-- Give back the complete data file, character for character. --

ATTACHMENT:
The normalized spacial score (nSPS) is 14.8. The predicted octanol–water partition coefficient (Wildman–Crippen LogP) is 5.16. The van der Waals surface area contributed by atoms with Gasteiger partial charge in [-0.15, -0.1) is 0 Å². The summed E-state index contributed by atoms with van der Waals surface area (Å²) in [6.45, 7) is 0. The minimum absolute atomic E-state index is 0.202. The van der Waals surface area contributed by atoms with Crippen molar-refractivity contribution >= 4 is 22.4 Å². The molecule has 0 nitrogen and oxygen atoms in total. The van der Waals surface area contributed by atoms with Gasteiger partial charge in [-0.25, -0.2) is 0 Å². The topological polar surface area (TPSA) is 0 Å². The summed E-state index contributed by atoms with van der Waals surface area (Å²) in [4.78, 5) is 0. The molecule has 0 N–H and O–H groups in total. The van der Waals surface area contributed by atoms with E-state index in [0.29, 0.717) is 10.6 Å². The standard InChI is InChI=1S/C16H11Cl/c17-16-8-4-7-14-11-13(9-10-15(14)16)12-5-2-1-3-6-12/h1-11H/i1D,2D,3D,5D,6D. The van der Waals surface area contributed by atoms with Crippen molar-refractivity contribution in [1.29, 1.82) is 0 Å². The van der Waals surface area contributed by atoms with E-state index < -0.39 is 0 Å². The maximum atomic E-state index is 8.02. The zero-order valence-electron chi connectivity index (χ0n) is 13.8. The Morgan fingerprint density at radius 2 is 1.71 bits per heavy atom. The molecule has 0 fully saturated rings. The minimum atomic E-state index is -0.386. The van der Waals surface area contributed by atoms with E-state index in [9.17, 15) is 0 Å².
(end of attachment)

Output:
The normalized spacial score (nSPS) is 14.8. The predicted octanol–water partition coefficient (Wildman–Crippen LogP) is 5.16. The van der Waals surface area contributed by atoms with Gasteiger partial charge in [-0.15, -0.1) is 0 Å². The summed E-state index contributed by atoms with van der Waals surface area (Å²) in [6.45, 7) is 0. The minimum absolute atomic E-state index is 0.202. The van der Waals surface area contributed by atoms with Crippen molar-refractivity contribution >= 4 is 22.4 Å². The molecule has 0 nitrogen and oxygen atoms in total. The van der Waals surface area contributed by atoms with Gasteiger partial charge in [-0.25, -0.2) is 0 Å². The topological polar surface area (TPSA) is 0 Å². The summed E-state index contributed by atoms with van der Waals surface area (Å²) in [4.78, 5) is 0. The molecule has 0 N–H and O–H groups in total. The van der Waals surface area contributed by atoms with E-state index in [0.29, 0.717) is 10.6 Å². The standard InChI is InChI=1S/C16H11Cl/c17-16-8-4-7-14-11-13(9-10-15(14)16)12-5-2-1-3-6-12/h1-11H/i1D,2D,3D,5D,6D. The van der Waals surface area contributed by atoms with Crippen molar-refractivity contribution in [1.29, 1.82) is 0 Å². The van der Waals surface area contributed by atoms with E-state index < -0.39 is 0 Å². The maximum atomic E-state index is 8.02. The zero-order valence-electron chi connectivity index (χ0n) is 13.8. The Morgan fingerprint density at radius 2 is 1.71 bits per heavy atom. The molecule has 0 fully saturated rings. The minimum atomic E-state index is -0.386. The van der Waals surface area contributed by atoms with E-state index in [9.17, 15) is 0 Å².